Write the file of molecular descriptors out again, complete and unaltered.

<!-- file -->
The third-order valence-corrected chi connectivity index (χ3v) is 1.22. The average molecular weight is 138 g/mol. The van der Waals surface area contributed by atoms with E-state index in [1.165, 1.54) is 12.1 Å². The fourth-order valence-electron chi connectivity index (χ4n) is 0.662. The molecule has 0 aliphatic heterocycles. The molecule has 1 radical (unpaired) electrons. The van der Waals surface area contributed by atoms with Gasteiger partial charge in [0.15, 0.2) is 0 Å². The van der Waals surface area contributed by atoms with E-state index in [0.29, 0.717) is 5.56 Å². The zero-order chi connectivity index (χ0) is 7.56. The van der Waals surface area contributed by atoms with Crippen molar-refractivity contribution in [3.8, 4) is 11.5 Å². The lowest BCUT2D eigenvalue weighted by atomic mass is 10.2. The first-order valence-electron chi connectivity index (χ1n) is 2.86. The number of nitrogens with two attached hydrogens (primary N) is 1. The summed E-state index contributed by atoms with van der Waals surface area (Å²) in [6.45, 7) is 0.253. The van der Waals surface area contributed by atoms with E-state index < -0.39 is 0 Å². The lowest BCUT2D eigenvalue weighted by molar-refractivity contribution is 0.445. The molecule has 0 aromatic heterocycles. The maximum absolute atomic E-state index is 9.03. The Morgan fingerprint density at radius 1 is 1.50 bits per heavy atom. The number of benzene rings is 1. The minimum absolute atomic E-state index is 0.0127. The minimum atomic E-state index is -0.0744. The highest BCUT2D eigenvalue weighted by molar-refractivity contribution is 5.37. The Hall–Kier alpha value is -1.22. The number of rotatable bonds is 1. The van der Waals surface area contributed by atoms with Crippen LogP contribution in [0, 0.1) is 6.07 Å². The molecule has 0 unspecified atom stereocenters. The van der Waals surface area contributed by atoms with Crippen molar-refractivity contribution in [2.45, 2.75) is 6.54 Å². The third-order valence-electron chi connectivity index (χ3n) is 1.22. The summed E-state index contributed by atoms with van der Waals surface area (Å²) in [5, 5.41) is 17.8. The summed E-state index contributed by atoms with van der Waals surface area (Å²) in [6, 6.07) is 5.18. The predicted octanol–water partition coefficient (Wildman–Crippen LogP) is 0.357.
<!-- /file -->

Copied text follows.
The third-order valence-corrected chi connectivity index (χ3v) is 1.22. The average molecular weight is 138 g/mol. The van der Waals surface area contributed by atoms with E-state index in [1.165, 1.54) is 12.1 Å². The fourth-order valence-electron chi connectivity index (χ4n) is 0.662. The molecule has 0 aliphatic heterocycles. The molecule has 1 radical (unpaired) electrons. The van der Waals surface area contributed by atoms with Gasteiger partial charge in [0.15, 0.2) is 0 Å². The van der Waals surface area contributed by atoms with E-state index in [0.29, 0.717) is 5.56 Å². The zero-order chi connectivity index (χ0) is 7.56. The van der Waals surface area contributed by atoms with Crippen molar-refractivity contribution in [3.8, 4) is 11.5 Å². The lowest BCUT2D eigenvalue weighted by atomic mass is 10.2. The first-order valence-electron chi connectivity index (χ1n) is 2.86. The number of nitrogens with two attached hydrogens (primary N) is 1. The summed E-state index contributed by atoms with van der Waals surface area (Å²) in [6.45, 7) is 0.253. The van der Waals surface area contributed by atoms with E-state index < -0.39 is 0 Å². The lowest BCUT2D eigenvalue weighted by molar-refractivity contribution is 0.445. The molecule has 0 aromatic heterocycles. The maximum absolute atomic E-state index is 9.03. The Morgan fingerprint density at radius 1 is 1.50 bits per heavy atom. The number of benzene rings is 1. The minimum absolute atomic E-state index is 0.0127. The minimum atomic E-state index is -0.0744. The highest BCUT2D eigenvalue weighted by molar-refractivity contribution is 5.37. The Hall–Kier alpha value is -1.22. The number of rotatable bonds is 1. The van der Waals surface area contributed by atoms with Crippen LogP contribution in [0, 0.1) is 6.07 Å². The molecule has 0 unspecified atom stereocenters. The van der Waals surface area contributed by atoms with Crippen molar-refractivity contribution in [2.45, 2.75) is 6.54 Å². The third-order valence-electron chi connectivity index (χ3n) is 1.22. The summed E-state index contributed by atoms with van der Waals surface area (Å²) in [5, 5.41) is 17.8. The summed E-state index contributed by atoms with van der Waals surface area (Å²) in [6, 6.07) is 5.18. The predicted octanol–water partition coefficient (Wildman–Crippen LogP) is 0.357.